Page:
- Movie Rating -

Harry Potter and the Deathly Hallows, Part 1 (2010)

| November 18, 2010 | 0 Comments

I haven’t always been kind to the film adaptations of the Harry Potter books because they always seemed to be missing something. J.K. Rowling created a world on the page that was robust and alive, populated by dozens of interesting characters and wondrous things to behold. The movies, mainly after the second installment seemed to miss the point. They always felt like Cliff Notes summaries. That’s a complaint I’ve had with this series for about the last four installments. Yet, here we are at the end and at last they’ve gotten it absolutely right. Harry Potter and the Deathly Hallows Part I is the beginning of the end, the top half of a two-part finale that concludes in July. This is the best installment of the series, in my opinion, and the truest to Rowling’s vision. Harry’s destiny has been looming all along through some admittedly tiresome fore-bearings and now those portents of doom finally come to a head.

This film finds Harry being hunted by the evil Voldemort and his Death Eaters who know that the moment the lad turns 18, his protection spell will be lifted and he will be fair game. Some of Harry’s professor’s attempt to help him escape when an ambush is sprung that sends Harry, Ron and Hermione on the lam. The trio’s flight from Voldemort, and the now-corrupt Ministry of Magic, makes up the bulk of the movie as they try and obtain the horcruxes, objects that contain various pieces of the dark lord’s blackened soul.

They set off across the English countryside never fully aware of who they can trust. The scenes outdoors (there are no scenes at Hogwarts) leave time for a surprising amount of character development especially in the now strained relationship between Harry and Ron. Outwardly, Ron is worried that Harry is endangering in his family – inside, he fears that Harry is winning Hermione’s heart. What comes of that conflict is something that has been missing from his series all along: these three young actors that we’ve watched grow up since childhood – Daniel Radcliff, Rupert Grint and Emma Watson – are finally given room to act. Their performances are compelling. They are angry, frustrated, tired, hungry and scared out of their wits. They play each note just right. Grint plays Ron with an undercurrent of bitterness. Watson began her performance as a bookworm but has now become the logic center. Radcliff maintains his performance with a perfect heir of dread and melancholy.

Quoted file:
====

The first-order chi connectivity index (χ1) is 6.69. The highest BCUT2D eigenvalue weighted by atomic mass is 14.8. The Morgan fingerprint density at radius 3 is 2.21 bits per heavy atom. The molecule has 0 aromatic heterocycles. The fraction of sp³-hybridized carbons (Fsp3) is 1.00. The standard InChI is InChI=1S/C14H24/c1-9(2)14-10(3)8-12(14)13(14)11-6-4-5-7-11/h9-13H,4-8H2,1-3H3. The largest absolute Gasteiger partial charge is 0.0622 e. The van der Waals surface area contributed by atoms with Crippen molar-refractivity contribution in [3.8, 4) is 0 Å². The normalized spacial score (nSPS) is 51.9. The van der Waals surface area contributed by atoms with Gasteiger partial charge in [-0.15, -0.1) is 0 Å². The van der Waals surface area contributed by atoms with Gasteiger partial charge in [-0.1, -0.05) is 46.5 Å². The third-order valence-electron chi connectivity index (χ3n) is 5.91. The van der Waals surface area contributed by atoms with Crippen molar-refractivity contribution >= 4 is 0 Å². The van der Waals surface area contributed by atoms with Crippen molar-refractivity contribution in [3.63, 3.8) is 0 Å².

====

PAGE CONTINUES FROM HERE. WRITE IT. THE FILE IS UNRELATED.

Those performances are the foreground of a movie that is beautifully produced. Director David Yates and his cinematographer Eduardo Serra (who shot Blood Diamond and Unbreakable) match the story’s grim tone by keeping the skies eternally overcast and the landscape fore-bidding and lonely at the same time. This film, unlike previous installments, has a heavy tone that owes more to The Lord of the Rings. This time they aren’t content with just a press stamp copy of the books. They really make the story come alive especially in moments when we think the trio is safe but then the trap is sprung. There are visual tricks here that I didn’t expect, most delight is a breathtaking, and oddly beautiful, animated sequence told in shadow as Hermione reads the story of The Deathly Hallows.

There is a sense of melancholy that sets in with Harry Potter and the Deathly Hallows, Part I and not all of it has to do with Harry’s fate. In a way, we sense the closing of an era. These are characters that we have come to love, that we’ve watched grow up and now they head into their final battle and their destiny. We know that Part II will focus mainly on tying up loose ends (I hope it will be more than that) but if the bottom half of this finale is as compelling as the top, we’re in for a very wonderful send-off.

About the Author:

Jerry Roberts is a film critic and operator of two websites, Armchair Cinema and Armchair Oscars.
(2010) View IMDB Filed in: Uncategorized